29. ^ "Watt and Cobb battle for 12th District seat". Davidson County Dispatch. October 16, 2008. Retrieved October 16, 2008.
  30. ^ "Klobuchar joins bipartisan energy group". Star Tribune. September 12, 2008. Retrieved June 17, 2010.
  31. ^ "Looking for real reform in the governor's race". Independent Weekly. October 15, 2008. Retrieved November 25, 2008.
  32. ^ "A steadfast few". Daily Tarheel. November 25, 2008. Retrieved November 26, 2008.[permanent dead link]
  33. ^ "The Elizabeth Dole Foundation". The Elizabeth Dole Foundation.
  34. ^ "Newly established Elizabeth Dole Foundation to help 'hidden heroes'". Salisbury Post. March 9, 2013. Archived from the original on February 22, 2014.
  35. ^ "Hidden Heroes: America's Military Caregivers". December 26, 2017. Retrieved August 3, 2018.
  36. ^ "Landmark Research - The Elizabeth Dole Foundation". Retrieved August 3, 2018.
  37. ^ "Dole Caregiver Fellows - The Elizabeth Dole Foundation". Retrieved August 3, 2018.
  38. ^ "Hidden Heroes - The Elizabeth Dole Foundation". Retrieved August 3, 2018.
  39. ^ "Hidden Heroes - The Elizabeth Dole Foundation". Retrieved August 3, 2018.
  40. ^ Kolbert, Elizabeth (November 3, 1996). "Memoirs without Revelations". The New York Times. Retrieved October 28, 2007.
  41. ^ "Archived copy". Archived from the original on November 3, 2010. Retrieved November 14, 2010.
  42. ^ ":.: The Official Wings Of Hope Homepage". Wings-of-hope.org. Retrieved June 17, 2010.
  43. ^ "National - Jefferson Awards Foundation". Retrieved August 3, 2018.
  44. ^ "Dole - World Changers - About - Indiana Wesleyan University". www.indwes.edu.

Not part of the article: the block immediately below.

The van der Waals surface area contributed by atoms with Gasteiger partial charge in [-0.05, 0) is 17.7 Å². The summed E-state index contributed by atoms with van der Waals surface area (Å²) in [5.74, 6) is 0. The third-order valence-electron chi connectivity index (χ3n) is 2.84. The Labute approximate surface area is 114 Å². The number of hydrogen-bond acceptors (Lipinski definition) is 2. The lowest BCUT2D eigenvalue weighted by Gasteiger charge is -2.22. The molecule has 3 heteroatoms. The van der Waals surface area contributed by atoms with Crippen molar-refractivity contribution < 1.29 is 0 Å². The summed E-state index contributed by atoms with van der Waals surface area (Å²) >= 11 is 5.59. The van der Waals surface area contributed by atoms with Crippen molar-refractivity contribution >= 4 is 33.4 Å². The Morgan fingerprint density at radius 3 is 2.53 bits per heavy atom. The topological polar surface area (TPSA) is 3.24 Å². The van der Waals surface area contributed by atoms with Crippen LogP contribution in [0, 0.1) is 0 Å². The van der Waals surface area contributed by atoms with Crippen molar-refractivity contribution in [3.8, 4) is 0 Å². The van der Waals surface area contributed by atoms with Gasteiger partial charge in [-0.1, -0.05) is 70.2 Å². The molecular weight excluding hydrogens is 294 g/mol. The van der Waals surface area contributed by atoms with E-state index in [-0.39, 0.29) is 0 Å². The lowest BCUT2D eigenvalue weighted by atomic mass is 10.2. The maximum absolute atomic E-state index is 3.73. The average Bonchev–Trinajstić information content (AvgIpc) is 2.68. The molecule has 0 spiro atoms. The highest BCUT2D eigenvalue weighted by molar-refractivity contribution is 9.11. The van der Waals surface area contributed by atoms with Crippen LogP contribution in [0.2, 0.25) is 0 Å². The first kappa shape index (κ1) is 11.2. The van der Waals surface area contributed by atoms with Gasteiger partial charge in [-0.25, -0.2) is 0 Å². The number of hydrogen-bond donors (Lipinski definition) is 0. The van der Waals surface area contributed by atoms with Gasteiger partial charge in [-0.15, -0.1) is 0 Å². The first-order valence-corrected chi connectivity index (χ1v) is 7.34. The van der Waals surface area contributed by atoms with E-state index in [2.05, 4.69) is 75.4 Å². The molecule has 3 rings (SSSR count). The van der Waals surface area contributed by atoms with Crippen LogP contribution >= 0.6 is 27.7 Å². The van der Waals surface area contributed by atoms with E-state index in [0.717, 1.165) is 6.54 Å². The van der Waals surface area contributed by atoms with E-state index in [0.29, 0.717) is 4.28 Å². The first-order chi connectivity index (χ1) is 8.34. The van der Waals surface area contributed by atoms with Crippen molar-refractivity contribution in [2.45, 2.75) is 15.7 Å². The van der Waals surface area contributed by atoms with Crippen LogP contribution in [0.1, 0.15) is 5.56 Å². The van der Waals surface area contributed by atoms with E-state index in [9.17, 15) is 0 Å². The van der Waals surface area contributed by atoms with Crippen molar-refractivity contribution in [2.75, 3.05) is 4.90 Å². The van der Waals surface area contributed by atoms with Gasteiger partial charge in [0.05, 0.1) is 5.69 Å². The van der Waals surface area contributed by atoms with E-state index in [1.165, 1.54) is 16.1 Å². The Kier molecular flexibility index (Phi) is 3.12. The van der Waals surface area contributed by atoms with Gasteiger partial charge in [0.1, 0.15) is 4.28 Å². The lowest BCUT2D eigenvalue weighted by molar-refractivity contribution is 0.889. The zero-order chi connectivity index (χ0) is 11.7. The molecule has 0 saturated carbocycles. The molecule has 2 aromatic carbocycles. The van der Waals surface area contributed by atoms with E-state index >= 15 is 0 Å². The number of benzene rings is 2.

45. ^ "Breaking News". CNN.
  46. ^ "NC State Board of Elections website". Results.enr.clarityelections.com. Retrieved June 17, 2010.
  47. ^ "NC State Board of Elections website". Results.enr.clarityelections.com. November 14, 2008. Retrieved June 17, 2010.

External links[edit]

Political offices
Preceded by
Anne Wexler
Director of the Office of Public Liaison
1981–1983
Succeeded by
Faith Whittlesey
Preceded by
Andrew Lewis
United States Secretary of Transportation
1983–1987
Succeeded by
James Burnley
Preceded by
Ann McLaughlin
United States Secretary of Labor
1989–1990
Succeeded by
Lynn Martin
Non-profit organization positions
Preceded by
Richard Schubert
President of the American Red Cross
1991–1999
Succeeded by
Bernadine Healy
Honorary titles
Preceded by
Barbara Bush
Spouse of the Republican nominee for President of the United States
1996
Succeeded by
Laura Bush
Party political offices
Preceded by
Jesse Helms
Republican nominee for U.S. Senator from North Carolina
(Class 2)

2002, 2008
Succeeded by
Thom Tillis
Preceded by
George Allen
Chair of the National Republican Senatorial Committee
2005–2007
Succeeded by
John Ensign
U.S. Senate
Preceded by
Jesse Helms
U.S. Senator (Class 2) from North Carolina
2003–2009
Served alongside: John Edwards, Richard Burr
Succeeded by
Kay Hagan